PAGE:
301    
302    In some situations, the extra request to retrieve the datalink document
303    for each dataset is inconvenient, while the client may have sufficient
304    information to operate the SODA service based on common metadata.  A
305    classic example would be a service containing relatively homogeneous
306    results of a single instrument, perhaps a spectrograph where all
307    spectra essentially have the same spectral coverage and a client may
308    want to only retrieve, say, the vicinity of a spectral line.
309    
310    In such cases a service may provide a shortcut by including a SODA
311    descriptor directly in the DAL response.  In essence the resulting
312    descriptor looks like a union of the one given in
313    sect.~\ref{sect:pure-datalink} and the one given in
314    sect.~\ref{sect:dlplusbackward}: It includes the SODA parameters, the ID
315    parameter with the reference to the column to take the publisher DID
316    from, but it has a SODA standardID from sect.~\ref{sect:pure-datalink}
317    rather than the Datalink one from sect.~\ref{sect:dlplusbackward}.
318    
319    While sidestepping the extra datalink request might appear attractive in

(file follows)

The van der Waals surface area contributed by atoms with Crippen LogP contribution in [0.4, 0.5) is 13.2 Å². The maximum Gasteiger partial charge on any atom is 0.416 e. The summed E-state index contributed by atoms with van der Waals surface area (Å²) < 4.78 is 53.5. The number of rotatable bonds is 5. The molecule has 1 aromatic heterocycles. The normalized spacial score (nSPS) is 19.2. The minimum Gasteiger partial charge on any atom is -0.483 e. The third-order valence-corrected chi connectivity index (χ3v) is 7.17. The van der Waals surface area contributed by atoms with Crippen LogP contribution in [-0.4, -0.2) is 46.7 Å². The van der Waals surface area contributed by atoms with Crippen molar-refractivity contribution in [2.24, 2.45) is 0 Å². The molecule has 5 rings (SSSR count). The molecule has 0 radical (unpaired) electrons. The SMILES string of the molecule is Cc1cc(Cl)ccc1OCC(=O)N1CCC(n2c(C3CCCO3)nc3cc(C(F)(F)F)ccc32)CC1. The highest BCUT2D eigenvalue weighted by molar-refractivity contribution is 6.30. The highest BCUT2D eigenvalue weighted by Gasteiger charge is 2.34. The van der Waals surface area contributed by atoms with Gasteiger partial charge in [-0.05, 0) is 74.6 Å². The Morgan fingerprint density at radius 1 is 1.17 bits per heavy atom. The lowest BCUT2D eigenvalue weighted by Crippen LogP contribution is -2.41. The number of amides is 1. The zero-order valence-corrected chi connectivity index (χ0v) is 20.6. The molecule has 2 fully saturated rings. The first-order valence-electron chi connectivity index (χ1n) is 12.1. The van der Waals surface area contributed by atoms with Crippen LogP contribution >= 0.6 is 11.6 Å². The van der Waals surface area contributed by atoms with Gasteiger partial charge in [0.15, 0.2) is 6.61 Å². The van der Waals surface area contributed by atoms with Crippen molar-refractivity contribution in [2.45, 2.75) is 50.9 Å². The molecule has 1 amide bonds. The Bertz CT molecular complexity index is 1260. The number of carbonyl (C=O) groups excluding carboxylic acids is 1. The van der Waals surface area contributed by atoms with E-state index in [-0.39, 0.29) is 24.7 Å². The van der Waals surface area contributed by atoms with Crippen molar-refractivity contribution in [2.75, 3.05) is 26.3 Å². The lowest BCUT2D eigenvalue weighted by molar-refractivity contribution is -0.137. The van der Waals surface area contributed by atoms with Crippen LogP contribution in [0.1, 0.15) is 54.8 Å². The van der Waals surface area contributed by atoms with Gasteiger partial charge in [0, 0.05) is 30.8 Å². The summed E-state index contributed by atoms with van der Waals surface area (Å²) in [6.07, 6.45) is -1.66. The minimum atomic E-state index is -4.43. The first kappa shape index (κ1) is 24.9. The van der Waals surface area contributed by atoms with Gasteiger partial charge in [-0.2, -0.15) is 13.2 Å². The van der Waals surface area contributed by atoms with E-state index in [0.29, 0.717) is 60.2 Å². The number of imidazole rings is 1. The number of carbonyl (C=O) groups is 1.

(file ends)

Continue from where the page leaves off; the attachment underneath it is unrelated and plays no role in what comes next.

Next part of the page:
320    principle, the difficulty of determining the useful parameter ranges
321    make this pattern only interesting in relatively few special cases.
322    Clients must not rely on the presence of full SODA descriptors in DAL
323    responses.  Normal SODA operation follows the pattern given in
324    sects.~\ref{sect:pure-datalink} and~\ref{sect:dlplusbackward}.
325    
326    The query pattern here is:
327    
328    \begin{verbatim}
329    Client ---- discovery query ----> DAL service
330                                         |
331         +----- Results with ------------+
332         |      SODA descriptor
333         v
334     SODA client -----> SODA instructions ----> SODA service
335                                                   |
336    Data viewer <------ sliced-and-diced data -----+
337    \end{verbatim}
338    
339    
340  \section{Resources}  \section{Resources}
341    
342  SODA services are implemented as HTTP REST \citep{richardson07} web  SODA services are implemented as HTTP REST \citep{richardson07} web